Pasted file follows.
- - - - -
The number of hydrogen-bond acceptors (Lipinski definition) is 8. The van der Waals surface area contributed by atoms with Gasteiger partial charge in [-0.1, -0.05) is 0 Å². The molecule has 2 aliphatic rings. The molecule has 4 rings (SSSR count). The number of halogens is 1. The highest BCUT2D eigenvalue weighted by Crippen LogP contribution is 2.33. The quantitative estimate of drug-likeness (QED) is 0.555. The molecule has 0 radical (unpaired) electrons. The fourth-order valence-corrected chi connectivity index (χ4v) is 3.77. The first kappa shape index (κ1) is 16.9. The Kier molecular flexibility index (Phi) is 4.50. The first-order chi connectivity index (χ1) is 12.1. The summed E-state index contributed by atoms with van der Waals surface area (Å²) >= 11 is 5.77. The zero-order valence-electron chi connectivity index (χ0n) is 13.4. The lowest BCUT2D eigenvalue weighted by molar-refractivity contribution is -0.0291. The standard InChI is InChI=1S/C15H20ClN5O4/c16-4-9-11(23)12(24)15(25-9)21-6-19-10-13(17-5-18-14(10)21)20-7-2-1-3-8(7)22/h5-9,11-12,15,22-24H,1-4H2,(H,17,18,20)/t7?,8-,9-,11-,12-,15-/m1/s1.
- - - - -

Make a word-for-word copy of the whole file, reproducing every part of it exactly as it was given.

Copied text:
The number of hydrogen-bond acceptors (Lipinski definition) is 8. The van der Waals surface area contributed by atoms with Gasteiger partial charge in [-0.1, -0.05) is 0 Å². The molecule has 2 aliphatic rings. The molecule has 4 rings (SSSR count). The number of halogens is 1. The highest BCUT2D eigenvalue weighted by Crippen LogP contribution is 2.33. The quantitative estimate of drug-likeness (QED) is 0.555. The molecule has 0 radical (unpaired) electrons. The fourth-order valence-corrected chi connectivity index (χ4v) is 3.77. The first kappa shape index (κ1) is 16.9. The Kier molecular flexibility index (Phi) is 4.50. The first-order chi connectivity index (χ1) is 12.1. The summed E-state index contributed by atoms with van der Waals surface area (Å²) >= 11 is 5.77. The zero-order valence-electron chi connectivity index (χ0n) is 13.4. The lowest BCUT2D eigenvalue weighted by molar-refractivity contribution is -0.0291. The standard InChI is InChI=1S/C15H20ClN5O4/c16-4-9-11(23)12(24)15(25-9)21-6-19-10-13(17-5-18-14(10)21)20-7-2-1-3-8(7)22/h5-9,11-12,15,22-24H,1-4H2,(H,17,18,20)/t7?,8-,9-,11-,12-,15-/m1/s1.